Castles and Camps, Commanders and Clerics

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Lowland and Hill Walks
Mar 16

20 people attending

10 places left

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Distance is 21 km (13 miles); total climb is 438 m; terrain is hilly with a number of ascents and descents; surfaces are dirt, grass and tarmac.

Walking from the heaths near Aldershot to the pastures near Farnham will provide contrast. Walking through millennia of history, especially military history, will provide continuity. While the colossal Wellington Monument, the Royal Garrison Church (the 'Army's Cathedral'), an inn where Cromwell stayed before a siege and the hillfort of Caesar's Camp will evoke the clash of arms, the fields of fleecy flocks will instil peace of mind. Literal high-points will be Caesar's Camp and Farnham Castle, both offering stirring views. If the winter has been long, the landscape will be locked in lifelessness, but if spring has arrived, then daffodils and lambs will signal its rebirth. If weather-wise March is not being a lamb but rather a lion, then the pub lunch in the lovely village of Crondall will be welcome.

The sights:

Equestrian Statue of the Duke of Wellington, Aldershot: By Matthew Cotes Wyatt. In 1846 the largest equestrian statue in Britain. Wellington is shown as Field Marshal astride Copenhagen. 9.1 m tall and 40 tons. Considered disproportionate to the Wellington Arch which it topped off (Queen Victoria thought it an eyesore), it was removed when the arch was relocated in 1882, and set up in Aldershot in 1885 at the suggestion of the Prince of Wales 'where it might be admired by the army'. 

Royal Garrison Church of All Saints, Aldershot: 1863, by PC Hardwick. The home church for the military personnel in Aldershot, known as the 'Army's Cathedral'. There are many memorials to regiments and personnel, and The Somme Cross, made of charred timbers from an obliterated village in the Somme. The church isn't open at weekends apart for services.

Caesar's Camp: A late Bronze Age-Iron Age hill fort and Scheduled Ancient Monument of national importance for its size and completeness inside the defensive rings (it is multivallate). The rings themselves have been much disturbed by military activity and quarrying. The top is 177 m up and gives superb views across the heaths and beyond. The name reflects possible Roman re-use.

Crondall: A large and attractive village originally grouped around a green. Tudor architecture abounds (such as The Plume of Feathers pub in which Cromwell stayed before the siege of Basing House in 1645), as does Georgian architecture. Powderham Castle nearby is a mere mound.

All Saint's Church, Crondall: For Betjeman, among the finest in the county and for Simon Jenkins two stars in England's Thousand Best Churches. The high brick tower is a rarity, built in the last days of the Commonwealth in 1659. The body of the church is Norman, 12th and 13th centuries. Clerestoried (high-windowed) nave and vaulted chancel. Fine monuments and brasses inside. Parliamentarian forces camped in the churchyard. 

Harold Falkner's Houses at Dippenhall: Nine houses built by Arts & Crafts revival architect Harold Falkner between 1921 and 1963. Several incorporate genuine timber-framed buildings salvaged from elsewhere.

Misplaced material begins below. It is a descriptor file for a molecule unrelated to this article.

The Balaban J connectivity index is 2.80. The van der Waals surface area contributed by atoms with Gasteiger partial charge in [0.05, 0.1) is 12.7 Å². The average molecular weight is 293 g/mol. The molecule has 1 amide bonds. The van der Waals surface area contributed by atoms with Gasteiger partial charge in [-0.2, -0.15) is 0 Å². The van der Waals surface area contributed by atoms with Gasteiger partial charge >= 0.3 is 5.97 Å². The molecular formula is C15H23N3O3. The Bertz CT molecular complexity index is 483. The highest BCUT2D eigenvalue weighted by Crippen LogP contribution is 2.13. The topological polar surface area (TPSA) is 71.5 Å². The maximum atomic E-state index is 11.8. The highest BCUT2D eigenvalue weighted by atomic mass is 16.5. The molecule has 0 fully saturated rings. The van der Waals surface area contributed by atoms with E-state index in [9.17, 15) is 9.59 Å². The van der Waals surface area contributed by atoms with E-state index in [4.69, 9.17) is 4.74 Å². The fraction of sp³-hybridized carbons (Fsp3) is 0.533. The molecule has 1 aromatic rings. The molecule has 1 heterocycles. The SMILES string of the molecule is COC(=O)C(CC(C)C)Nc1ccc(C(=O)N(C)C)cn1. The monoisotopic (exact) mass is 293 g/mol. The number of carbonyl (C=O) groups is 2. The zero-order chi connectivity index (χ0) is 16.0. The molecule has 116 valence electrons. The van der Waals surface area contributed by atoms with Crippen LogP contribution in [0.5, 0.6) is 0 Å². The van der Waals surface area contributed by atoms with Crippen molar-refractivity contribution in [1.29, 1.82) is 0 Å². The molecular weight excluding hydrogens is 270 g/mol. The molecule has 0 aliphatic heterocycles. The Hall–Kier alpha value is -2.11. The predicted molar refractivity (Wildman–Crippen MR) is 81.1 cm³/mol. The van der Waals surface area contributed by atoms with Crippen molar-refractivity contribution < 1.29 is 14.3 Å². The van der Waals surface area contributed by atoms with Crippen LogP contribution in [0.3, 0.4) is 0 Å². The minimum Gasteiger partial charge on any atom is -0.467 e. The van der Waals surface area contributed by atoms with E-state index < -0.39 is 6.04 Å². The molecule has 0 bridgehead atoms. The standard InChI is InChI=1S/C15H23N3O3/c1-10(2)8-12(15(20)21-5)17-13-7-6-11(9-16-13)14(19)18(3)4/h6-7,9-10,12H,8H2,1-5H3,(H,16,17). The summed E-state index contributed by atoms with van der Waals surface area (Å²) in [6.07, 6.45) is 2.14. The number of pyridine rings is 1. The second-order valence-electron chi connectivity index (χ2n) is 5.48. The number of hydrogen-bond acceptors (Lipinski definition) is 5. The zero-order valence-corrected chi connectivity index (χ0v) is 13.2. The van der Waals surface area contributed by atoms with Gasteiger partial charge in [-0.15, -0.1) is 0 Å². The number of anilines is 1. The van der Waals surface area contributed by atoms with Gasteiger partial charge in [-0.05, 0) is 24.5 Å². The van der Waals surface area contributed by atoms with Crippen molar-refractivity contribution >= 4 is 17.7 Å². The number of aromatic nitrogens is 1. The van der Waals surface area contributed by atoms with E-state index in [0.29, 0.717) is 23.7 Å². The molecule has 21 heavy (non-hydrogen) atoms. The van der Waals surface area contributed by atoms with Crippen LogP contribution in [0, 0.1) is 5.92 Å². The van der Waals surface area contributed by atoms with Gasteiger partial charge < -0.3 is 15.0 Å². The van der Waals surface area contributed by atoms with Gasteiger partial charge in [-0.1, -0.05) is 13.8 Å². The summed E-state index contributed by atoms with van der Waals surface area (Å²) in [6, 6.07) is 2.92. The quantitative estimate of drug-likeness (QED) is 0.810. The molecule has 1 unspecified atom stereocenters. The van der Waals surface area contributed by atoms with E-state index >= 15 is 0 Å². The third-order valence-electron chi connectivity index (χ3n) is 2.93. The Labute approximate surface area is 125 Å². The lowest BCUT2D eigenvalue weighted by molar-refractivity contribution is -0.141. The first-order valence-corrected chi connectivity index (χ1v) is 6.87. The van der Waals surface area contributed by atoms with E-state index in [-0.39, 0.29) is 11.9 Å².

Farnham Castle: Built in 1138 by Henri of Blois and the home of the Bishops of Winchester for over 800 years. Demolished then rebuilt in the late 12th and early 13th centuries as a massive shell keep on the foundations of a Norman tower. In the early 15th century it was the residence of Cardinal Henry Beaufort. Since then more buildings were constructed in the grounds, the most impressive being those built by Bishop George Morley in the 17th century. The castle is free to enter and set in five acres of parkland and gardens. Positioned on a bluff, it gives fine views over Farnham and the Wey Valley.

The route:

Walking through the town centre of Farnham we'll soon be at the castle for a 20-minute look around. We'll then walk across northeast the park adjacent to the castle and through the suburbs of Hale to enter the heathlands near Caesar's Camp at Hungry Hill. After crossing these heaths we'll use roads to go to the Royal Garrison Church and the Wellington Monument. We'll then cross back through the heaths, heading southwest and ascend Caesar's Camp to admire the view. After crossing Bricksbury Hill we'll be back at the A325 where a short walk along its pavement which will take us to Redlands Lane and Crondall for the pub lunch. After lunch, a walk through Crondall heading south over Wimble Hill, then northeast, then east along bridleways will lead to the St Swithun's Way which will head back to Farnham to conclude the walk.

(Picture credits: Fields near Farnham; Don Cload; Oaks and ivy on St Swithun's Way: Don Cload; Wellington Monument: Lewis Hulbert; Royal Garrison Church: Colin Smith; Viewpoint on Caesar's Camp: Colin Smith; All Saints, Crondall: Andrew Smith; Crondall: Andrew Smith; Crondall: Colin Smith; House in Dippenhall Street: Nick MacNeill; Harold Falkner's Dippenhall: Malcolm Delahaye; Farnham Castle Keep: Babelstone; Facade of Bishop's Palace: Jposullivan; Castle Street, Farnham: Colin Smith. All pictures designated 'Free to share and use' under the Creative Commons License.)


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